Consultation on City Centre traffic proposals (including no buses in Queen Street)


The  proposed Traffic Regulation Orders for the County’s latest proposals have been advertised in the Oxford Times today; Thursday 25th May 2017, and are also available on the Council’s consultation pages below.

Click here to view the revised proposals and have your say.

Oxfordshire County Council consulted during 2016 on proposals to remove the buses from Queen Street and various related changes in the city centre. A number of comments and objections were received in response, so the county council has now developed revised proposals which seek to address the feedback it received in the previous consultations.

The revised proposals being put forward consist of two elements:

  1. Experimental closure of Queen Street to buses, taxis, and private hire vehicles, for a period of 18 months from October 2017
  1. Permanent public transport infrastructure, pedestrian, cycle and traffic management improvements in the city centre.  These improvements would remain in place whether or not Queen Street remains closed after the 18 month experimental period.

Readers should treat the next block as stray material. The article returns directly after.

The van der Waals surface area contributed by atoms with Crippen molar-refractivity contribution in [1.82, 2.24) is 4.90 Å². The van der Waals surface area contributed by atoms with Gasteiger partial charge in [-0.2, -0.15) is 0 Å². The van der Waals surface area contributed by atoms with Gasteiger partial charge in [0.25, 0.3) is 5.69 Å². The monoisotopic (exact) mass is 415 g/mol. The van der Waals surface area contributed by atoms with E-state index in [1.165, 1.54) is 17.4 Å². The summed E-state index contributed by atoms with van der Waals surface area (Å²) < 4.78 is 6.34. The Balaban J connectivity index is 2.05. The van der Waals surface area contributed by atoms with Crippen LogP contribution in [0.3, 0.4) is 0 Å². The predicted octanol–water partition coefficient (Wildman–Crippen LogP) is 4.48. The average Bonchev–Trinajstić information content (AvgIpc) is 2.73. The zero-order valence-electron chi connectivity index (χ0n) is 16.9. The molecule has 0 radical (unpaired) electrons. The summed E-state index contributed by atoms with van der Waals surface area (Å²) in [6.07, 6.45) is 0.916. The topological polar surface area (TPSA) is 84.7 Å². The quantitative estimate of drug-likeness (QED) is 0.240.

This consultation is primarily about the permanent changes and the associated Traffic Regulation Orders (TROs) that are required to implement them. However, comments are also invited on the proposals for the experimental Queen Street closure, but note that you will also be able to comment on the closure at any time during the first six months of the experimental period, starting in October 2017.  Comments received during this time, along with other evidence gathered, will be considered by the council before a decision is made on whether or not to make the experimental closure permanent, this will occur at the Council’s Cabinet meeting on the 18 July 2017.

Arrangements can also be made so that you can view the proposals in person at: County Hall, New Road, Oxford, OX1 1ND, between 9am and 4.30pm Monday to Friday.

Please note that the deadline for responses is 23 June 2017

Ruth is working on a response to these proposals on behalf of City Lib Dem Group. Please copy her into any comments you may have. The bus companies are not happy with some of the proposals and the removal of buses from Queen Street is of particular concern for public transport users.